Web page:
Low Ultraviolet B and Increased Risk of Brain Cancer: An Ecological Study of 175 Countries.
Neuroepidemiology. 2010 Oct 14;35(4):281-290.
Mohr SB, Gorham ED, Garland CF, Grant WB, Garland FC.
Department of Family and Preventive Medicine 0620, University of California San Diego, La Jolla, Calif., USA.
Background: The purpose of this study was to determine whether an inverse association exists between latitude, solar ultraviolet B (UVB) irradiance, modeled 25-hydroxyvitamin D 25(OH)D levels and incidence rates of cancer of the brain.
Methods: Associations of latitude and UVB irradiance with age-standardized incidence rates of cancer of the brain were analyzed for 175 countries while controlling for proportion of population overweight, energy from animal sources, fish consumption, cigarette and alcohol consumption and per capita health expenditures, using multiple regression. Serum 25(OH)D levels were modeled for each country, and their association with brain cancer also was determined.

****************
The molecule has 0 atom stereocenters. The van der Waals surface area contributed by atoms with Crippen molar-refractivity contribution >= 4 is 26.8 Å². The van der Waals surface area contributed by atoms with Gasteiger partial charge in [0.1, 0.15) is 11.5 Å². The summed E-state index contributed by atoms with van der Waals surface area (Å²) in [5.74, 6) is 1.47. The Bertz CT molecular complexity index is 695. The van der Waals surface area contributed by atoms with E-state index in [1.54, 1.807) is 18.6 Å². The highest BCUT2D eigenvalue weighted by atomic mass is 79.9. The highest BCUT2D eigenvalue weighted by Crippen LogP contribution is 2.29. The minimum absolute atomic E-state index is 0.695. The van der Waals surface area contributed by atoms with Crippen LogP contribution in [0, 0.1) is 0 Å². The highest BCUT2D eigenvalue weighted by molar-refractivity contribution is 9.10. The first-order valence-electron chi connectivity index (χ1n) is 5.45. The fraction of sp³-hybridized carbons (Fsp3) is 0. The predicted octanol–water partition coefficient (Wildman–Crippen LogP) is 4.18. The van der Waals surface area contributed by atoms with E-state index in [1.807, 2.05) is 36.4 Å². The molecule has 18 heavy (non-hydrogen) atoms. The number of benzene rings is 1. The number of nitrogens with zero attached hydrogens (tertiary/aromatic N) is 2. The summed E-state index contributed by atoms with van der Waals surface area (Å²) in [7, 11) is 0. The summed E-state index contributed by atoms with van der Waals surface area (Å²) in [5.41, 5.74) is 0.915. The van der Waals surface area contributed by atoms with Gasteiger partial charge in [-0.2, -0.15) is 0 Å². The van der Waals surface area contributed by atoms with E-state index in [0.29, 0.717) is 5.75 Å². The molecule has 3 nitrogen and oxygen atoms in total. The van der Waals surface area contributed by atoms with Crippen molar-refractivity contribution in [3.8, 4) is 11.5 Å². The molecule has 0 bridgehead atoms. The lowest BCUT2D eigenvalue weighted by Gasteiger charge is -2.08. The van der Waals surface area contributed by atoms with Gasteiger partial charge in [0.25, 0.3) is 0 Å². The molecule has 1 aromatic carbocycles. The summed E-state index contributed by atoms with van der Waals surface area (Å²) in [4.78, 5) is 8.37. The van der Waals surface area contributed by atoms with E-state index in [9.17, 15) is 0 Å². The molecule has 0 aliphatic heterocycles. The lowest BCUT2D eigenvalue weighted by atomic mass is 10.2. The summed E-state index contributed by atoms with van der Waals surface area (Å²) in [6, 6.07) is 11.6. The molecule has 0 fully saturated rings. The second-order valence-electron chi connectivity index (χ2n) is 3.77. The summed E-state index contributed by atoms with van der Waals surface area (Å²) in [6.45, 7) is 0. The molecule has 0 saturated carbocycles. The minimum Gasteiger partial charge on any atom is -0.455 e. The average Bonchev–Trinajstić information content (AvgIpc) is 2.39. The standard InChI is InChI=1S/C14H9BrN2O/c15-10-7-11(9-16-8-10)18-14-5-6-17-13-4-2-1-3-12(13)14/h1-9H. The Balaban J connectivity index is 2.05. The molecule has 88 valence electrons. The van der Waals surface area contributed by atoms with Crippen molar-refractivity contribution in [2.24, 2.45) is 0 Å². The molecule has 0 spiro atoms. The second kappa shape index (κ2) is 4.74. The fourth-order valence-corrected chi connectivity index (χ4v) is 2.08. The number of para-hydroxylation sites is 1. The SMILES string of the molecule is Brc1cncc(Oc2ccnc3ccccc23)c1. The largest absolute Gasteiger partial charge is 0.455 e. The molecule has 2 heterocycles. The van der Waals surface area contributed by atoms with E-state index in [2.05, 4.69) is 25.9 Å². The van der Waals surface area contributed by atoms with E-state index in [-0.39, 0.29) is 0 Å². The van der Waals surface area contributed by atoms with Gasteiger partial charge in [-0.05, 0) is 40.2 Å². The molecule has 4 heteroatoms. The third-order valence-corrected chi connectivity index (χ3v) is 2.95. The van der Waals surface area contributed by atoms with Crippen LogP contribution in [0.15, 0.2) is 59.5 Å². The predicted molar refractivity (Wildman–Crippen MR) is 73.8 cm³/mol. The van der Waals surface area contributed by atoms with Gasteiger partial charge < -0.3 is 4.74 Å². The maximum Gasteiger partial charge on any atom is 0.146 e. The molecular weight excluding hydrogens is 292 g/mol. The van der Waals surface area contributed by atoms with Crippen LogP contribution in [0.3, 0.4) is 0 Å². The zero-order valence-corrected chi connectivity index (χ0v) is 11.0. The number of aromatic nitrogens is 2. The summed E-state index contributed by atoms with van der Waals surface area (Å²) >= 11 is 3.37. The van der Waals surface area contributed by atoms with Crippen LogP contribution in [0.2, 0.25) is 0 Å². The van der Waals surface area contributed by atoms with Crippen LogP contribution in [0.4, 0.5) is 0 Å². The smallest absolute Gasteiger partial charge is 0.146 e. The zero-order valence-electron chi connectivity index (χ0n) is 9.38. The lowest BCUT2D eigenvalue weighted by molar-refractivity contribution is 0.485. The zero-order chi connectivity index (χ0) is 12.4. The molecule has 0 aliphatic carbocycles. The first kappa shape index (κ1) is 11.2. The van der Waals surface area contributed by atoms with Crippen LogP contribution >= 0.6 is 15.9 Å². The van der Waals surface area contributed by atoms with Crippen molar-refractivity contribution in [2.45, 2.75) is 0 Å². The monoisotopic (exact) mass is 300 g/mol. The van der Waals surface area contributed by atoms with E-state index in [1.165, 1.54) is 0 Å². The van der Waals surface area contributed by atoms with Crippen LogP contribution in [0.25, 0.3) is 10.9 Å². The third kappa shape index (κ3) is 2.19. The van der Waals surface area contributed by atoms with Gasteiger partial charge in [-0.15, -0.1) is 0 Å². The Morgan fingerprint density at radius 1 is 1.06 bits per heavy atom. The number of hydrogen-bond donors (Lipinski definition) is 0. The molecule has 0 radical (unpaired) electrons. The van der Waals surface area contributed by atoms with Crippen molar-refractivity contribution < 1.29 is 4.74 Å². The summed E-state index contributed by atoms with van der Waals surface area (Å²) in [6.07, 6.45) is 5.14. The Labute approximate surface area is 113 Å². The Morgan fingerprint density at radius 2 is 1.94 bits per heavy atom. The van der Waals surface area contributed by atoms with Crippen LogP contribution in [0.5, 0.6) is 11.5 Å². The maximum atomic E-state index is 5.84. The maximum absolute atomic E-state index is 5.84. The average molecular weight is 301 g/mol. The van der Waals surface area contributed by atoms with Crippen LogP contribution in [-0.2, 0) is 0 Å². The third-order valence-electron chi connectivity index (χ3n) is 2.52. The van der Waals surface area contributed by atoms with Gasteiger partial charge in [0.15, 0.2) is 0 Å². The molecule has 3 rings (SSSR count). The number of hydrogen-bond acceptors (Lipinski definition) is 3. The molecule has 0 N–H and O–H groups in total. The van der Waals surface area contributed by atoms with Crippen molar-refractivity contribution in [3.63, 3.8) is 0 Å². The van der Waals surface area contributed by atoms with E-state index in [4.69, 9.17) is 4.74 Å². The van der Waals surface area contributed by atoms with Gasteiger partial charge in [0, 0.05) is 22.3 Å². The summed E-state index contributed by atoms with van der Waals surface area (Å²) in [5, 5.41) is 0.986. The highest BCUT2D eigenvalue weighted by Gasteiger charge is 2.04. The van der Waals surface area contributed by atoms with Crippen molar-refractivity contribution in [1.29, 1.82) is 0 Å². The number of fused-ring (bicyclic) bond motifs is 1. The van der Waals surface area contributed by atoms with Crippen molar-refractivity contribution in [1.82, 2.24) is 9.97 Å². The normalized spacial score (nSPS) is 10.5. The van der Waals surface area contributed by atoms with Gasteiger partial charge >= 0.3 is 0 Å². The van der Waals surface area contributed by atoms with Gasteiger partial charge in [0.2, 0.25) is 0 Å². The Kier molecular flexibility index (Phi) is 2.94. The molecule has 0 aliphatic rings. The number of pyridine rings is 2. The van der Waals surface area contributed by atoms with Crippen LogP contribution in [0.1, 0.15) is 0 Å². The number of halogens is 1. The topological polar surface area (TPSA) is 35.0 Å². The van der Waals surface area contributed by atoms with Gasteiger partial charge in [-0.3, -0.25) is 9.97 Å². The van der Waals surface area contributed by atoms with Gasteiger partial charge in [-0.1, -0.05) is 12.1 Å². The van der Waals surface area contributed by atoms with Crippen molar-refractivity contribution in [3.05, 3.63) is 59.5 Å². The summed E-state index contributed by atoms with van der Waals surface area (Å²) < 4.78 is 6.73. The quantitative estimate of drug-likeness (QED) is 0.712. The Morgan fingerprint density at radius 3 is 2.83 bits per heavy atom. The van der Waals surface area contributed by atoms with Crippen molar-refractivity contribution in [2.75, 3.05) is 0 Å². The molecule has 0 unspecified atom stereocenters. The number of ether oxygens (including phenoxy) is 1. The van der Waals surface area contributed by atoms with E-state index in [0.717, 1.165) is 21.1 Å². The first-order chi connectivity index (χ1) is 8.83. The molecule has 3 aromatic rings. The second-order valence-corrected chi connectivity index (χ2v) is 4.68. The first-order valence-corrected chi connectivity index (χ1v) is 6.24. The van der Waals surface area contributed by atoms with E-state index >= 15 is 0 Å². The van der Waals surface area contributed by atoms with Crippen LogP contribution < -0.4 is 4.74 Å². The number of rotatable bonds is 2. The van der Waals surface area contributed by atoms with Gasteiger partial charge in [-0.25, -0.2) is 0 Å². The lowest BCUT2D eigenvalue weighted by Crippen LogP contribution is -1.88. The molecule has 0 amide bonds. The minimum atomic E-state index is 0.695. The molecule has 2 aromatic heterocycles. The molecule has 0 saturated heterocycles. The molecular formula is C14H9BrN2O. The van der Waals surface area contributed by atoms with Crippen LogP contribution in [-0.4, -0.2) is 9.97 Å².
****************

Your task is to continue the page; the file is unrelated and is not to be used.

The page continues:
Results: The incidence rates of brain cancer were higher at higher latitudes (R(2) for males = 0.45, p ? 0.0001; R(2) for females = 0.35, p < 0.0001). After adjustment for potential confounders, UVB irradiance (p ? 0.0001) and modeled serum 25(OH)D were inversely associated with incidence rates.
Conclusions: Countries with low solar UVB irradiance and estimated mean serum 25(OH)D levels generally had higher age-standardized incidence rates of brain cancer. Since this was an ecological study, further research would be worthwhile on the association of prediagnostic serum 25(OH)D with incidence rate in studies of cohorts of individuals.Copyright © 2010 S. Karger AG, Basel. PMID: 20948235
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Correlation with latitude was stronger for women than for men (women 2.8, men 2.2). Wonder why
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